the weld take place and be able to say that the weld puddle was watched and did touch and liquify both edges of the joined pieces in a continious manner,without the inclusion of slag
blow outs,bubbling,sparklering or drooping.
 

trimtab

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Apr 30, 2014
Messages
351
Location
rocky mountains, rocky, usa
What worries me a lot is that I notice that many people on this forum ask about how to weld Hi Tensile tube and many of the people asking seem to be learning to weld from scratch on an aircraft project! - how can this be? at least, how can it be possible to be allowed to get an aircraft in the air, having been built by a novice welder?
This is lunacy, but I did once see a helicopter (which I would never have even considered flying in) which had obviously been constructed by an incompetent welder and it set me thinking, why isn't this practice regulated more?

What happens if someone buys one of these aircraft, trusting the builder that it is safe?
I haven't been involved in flying an aircraft constructed in this way of course but, as a retired engineer I'm keen to find out what the regulations (if any) regarding this dangerous practice actually say.

Hopefully most of the people asking these questions are not really serious about building and just talking.
Surely it should be mandatory for the welder to have at least gained some sort of certificate in welding, (not really a very difficult thing to do) helping to bring down the accident rate from twice what it is for factory built light aircraft?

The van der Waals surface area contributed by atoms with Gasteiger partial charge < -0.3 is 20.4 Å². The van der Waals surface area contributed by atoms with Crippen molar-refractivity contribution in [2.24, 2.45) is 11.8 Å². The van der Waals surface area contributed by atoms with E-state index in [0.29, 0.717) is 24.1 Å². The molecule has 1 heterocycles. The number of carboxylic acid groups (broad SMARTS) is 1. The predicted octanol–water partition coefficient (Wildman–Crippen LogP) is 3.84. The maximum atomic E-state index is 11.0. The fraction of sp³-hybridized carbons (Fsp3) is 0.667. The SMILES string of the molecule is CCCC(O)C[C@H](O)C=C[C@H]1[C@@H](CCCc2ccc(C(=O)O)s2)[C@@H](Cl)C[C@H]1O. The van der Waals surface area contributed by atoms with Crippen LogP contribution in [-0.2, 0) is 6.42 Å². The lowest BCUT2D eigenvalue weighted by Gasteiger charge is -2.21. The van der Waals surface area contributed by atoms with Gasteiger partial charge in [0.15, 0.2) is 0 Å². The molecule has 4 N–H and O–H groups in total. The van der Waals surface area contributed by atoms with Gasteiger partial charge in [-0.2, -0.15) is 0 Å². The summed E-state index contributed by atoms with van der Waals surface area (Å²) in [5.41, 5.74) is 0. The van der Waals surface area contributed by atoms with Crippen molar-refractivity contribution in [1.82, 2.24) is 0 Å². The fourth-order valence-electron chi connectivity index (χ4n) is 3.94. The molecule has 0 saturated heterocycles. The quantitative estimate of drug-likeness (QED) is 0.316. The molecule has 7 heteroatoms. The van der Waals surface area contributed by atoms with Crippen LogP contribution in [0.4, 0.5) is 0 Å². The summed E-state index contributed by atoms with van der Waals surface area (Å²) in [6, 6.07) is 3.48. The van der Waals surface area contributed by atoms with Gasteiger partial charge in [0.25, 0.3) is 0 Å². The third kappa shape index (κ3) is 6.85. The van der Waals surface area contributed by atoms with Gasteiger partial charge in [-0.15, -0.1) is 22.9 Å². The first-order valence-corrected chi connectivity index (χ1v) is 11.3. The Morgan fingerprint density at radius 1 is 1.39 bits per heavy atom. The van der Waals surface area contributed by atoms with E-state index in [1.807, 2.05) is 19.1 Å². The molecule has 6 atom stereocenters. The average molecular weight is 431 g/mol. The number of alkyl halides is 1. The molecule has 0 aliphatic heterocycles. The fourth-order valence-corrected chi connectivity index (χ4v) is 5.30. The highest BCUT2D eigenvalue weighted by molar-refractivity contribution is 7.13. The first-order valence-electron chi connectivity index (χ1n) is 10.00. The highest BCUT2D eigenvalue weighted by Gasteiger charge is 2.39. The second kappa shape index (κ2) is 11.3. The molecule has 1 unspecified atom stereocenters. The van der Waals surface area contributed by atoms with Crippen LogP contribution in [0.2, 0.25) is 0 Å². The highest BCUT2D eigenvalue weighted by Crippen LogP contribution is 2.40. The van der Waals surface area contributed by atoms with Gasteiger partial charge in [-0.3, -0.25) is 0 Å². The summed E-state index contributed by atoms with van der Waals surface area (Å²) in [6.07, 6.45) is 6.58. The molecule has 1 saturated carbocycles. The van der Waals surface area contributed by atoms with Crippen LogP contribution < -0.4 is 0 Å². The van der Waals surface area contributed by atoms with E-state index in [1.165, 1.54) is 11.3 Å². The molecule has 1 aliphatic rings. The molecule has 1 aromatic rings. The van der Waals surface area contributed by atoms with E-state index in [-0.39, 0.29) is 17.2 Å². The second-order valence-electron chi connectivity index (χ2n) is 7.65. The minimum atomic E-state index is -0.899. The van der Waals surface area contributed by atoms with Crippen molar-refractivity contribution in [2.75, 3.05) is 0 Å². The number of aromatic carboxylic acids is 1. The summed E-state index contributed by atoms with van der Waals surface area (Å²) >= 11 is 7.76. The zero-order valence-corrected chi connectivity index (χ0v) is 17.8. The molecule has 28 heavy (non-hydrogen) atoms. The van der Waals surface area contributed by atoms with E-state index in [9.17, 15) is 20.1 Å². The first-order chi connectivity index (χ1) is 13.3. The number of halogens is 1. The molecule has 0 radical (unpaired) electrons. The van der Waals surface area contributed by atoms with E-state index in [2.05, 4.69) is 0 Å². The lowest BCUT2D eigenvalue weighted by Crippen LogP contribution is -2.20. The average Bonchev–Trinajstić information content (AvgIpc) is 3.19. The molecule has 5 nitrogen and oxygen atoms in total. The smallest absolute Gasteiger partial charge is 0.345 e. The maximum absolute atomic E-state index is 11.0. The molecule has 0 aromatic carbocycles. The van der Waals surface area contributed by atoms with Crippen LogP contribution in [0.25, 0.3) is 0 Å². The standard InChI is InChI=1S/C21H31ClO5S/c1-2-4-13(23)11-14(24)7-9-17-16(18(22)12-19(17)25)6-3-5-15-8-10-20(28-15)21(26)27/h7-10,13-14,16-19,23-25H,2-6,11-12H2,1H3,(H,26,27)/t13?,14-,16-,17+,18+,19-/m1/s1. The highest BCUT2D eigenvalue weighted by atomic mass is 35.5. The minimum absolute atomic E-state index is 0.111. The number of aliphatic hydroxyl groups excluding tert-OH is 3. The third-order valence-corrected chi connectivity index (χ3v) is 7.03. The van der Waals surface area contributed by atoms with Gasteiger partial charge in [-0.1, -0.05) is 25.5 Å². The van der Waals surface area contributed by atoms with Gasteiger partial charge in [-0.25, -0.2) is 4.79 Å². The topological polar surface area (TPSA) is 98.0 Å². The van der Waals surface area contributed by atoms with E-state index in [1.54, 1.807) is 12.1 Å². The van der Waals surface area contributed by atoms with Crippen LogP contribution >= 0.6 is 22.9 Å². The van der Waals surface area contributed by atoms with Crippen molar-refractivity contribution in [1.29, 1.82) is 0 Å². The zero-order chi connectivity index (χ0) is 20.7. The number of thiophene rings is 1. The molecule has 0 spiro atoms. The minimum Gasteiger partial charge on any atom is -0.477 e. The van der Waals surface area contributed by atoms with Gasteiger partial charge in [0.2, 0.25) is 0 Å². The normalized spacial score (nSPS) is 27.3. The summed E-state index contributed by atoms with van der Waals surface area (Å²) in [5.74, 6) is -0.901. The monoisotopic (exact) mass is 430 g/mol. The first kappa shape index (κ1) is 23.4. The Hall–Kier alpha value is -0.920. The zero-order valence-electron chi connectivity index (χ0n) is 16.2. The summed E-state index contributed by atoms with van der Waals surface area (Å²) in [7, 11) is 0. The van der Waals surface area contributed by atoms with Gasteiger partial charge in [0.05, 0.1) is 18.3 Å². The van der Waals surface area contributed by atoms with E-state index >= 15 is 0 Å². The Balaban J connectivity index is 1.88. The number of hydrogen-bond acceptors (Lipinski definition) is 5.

Although learning all about welding from a book etc is also necessary, it is also an art, it can only be perfected by practice and from the aptitude and ability of the person holding the torch or electrode, not an over enthusiastic novice dreaming that he knows all about it (because he read about it) and starting his project anyway!
As an engineer, you can appreciate that the ultimate judgment is informed by data.

Novice welders build a lot of airframes. Welding is not voodoo, and it doesn't require substantial or rarified skill to execute competent, strong welds. I have an Instron tensile tester, and it shows pretty boring differences most of the time between beautiful welds and ugly ones. It's so boring for 4130 or mild steels that I quit bothering playing with it except for learning to weld aluminum and titanium. The largest issues with steels are usually filler volume and compatibility, porosity, and stress relief.

Like other kids decades ago, I was learning to weld in Jr High, and helped build two super cub style experimentals using gas and stick welding.

The only thing that should inform or support regulation of things like welds in experimental aircraft is safety and outcomes data. And the data just doesn't exist to gesticulate wildly for some sort of larger scrutiny.

Welding steels is pretty easy in terms of achieving adequately strong joints when some details are followed, and when the basic mechanical skills are gained quickly through practice.

Just like flying airplanes, actually.
 

TFF

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Messages
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Location
Memphis, TN
The beauty of 4130 is it was designed to be welded by minimum wage people in dirt floor factories just about 100 years ago. Barely out of the Victorian age. Better preparation is always better, but the safety margin is high as long as one understands the metal has to melt both sides together. It’s really two puddles mixed together. Get that, and one can play perfectionist to the degree they want. At that point it works for everyone.
 

Pops

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USA.
The beauty of 4130 is it was designed to be welded by minimum wage people in dirt floor factories just about 100 years ago. Barely out of the Victorian age. Better preparation is always better, but the safety margin is high as long as one understands the metal has to melt both sides together. It’s really two puddles mixed together. Get that, and one can play perfectionist to the degree they want. At that point it works for everyone.
Well said. You can do a strong weld that may not look like an artist did the welding or try to be the artist.